Rocky Mountain National Park
Estes Park CO 80517
A visit to Rocky Mountain National Park brings you into the middle of the majestic peaks that are such a prominent part of the landscape for miles in any direction. A drive through the park provides breathtaking views, and opportunities for outdoor recreation of any level are plentiful.
Must see and do at Rocky Mountain National Park
Enter from the Estes Park side of the park and (in season) drive Trail Ridge Road all the way through to the Grand Lake entrance. Reaching a peak at over 12,000 feet, the road traverses the mountains and brings you up into an alpine tundra, with incredible vistas all around you. Once you get down to the west side, spend the night at Timber Creek campground and take advantage of its location along the Colorado River to take a refreshing dip.
Best and worst times to go to Rocky Mountain National Park
Though the park is open all year, many of the roads are closed mid-October–May due to extreme weather conditions. September is an ideal time to visit for temperatures and views, though if you are planning to camp, know that temperatures can still drop drastically at night. Traffic can be extremely heavy on summer weekends, so plan accordingly and consider visiting some of the more remote areas of the park.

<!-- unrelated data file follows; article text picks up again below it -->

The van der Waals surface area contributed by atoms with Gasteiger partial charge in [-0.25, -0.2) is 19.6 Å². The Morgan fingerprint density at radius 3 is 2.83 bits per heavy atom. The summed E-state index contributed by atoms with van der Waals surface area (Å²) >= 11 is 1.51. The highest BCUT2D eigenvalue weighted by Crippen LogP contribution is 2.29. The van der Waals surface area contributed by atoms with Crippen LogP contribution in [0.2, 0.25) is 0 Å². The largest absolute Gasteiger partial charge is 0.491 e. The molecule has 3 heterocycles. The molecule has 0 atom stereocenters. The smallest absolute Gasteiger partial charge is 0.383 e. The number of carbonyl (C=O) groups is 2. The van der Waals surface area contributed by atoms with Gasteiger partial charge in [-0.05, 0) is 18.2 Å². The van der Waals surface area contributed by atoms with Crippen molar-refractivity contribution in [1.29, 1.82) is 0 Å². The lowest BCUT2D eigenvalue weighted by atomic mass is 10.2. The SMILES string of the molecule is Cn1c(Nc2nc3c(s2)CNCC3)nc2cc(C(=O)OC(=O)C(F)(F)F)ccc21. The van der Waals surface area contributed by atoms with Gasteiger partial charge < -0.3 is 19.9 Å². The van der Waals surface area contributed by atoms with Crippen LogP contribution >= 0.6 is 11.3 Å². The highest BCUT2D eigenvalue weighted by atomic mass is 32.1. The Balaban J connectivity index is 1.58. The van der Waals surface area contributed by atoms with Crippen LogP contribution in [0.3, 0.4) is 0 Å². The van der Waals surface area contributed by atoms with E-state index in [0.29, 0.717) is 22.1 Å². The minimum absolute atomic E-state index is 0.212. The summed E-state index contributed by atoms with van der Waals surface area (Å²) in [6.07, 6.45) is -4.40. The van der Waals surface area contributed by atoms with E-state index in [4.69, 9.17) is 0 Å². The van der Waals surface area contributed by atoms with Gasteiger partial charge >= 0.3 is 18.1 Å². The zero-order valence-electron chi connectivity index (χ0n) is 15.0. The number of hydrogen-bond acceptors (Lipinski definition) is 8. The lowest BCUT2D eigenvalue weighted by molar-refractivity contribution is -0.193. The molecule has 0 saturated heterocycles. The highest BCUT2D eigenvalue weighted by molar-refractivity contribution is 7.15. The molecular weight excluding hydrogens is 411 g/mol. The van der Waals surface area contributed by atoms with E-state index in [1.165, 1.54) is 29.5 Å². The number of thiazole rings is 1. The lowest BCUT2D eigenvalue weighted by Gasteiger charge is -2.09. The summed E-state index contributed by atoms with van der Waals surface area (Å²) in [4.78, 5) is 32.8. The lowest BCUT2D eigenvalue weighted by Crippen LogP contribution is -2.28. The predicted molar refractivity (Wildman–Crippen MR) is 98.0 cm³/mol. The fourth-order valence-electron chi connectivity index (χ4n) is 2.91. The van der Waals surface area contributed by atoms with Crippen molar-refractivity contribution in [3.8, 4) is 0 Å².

Admission to Rocky Mountain National Park
All entrance fees provide access to the park for a 7-day period. A carload will cost $20–30, while per-person fees (by foot or by bike) will be $10-20. The National Park Service does offer several fee-free days and weekends throughout the year, when your entrance fee will be waived but you still have to pay for camping.
Wildlife at Rocky Mountain National Park
Rocky Mountain National Park is bursting with wildlife activity, from mountain peaks to the rivers and valleys. Elk and bighorn sheep are abundant; in fact the elk are so comfortable with tourists that they wander the campsites freely. Less common, though still present, are black bears and mountain lions.
Insider tip for visitors to Rocky Mountain National Park
The Cub Lake trail on the east side is a great place to start exploring the park. It is a moderate 5 mile round-trip hike and goes through prime areas for spotting wildlife.
Julia O. is a full-time editor and part-time freelance writer transplanted from Boston to Denver. She is thriving on the transition and has enjoyed the exploration of both cities and everything in between.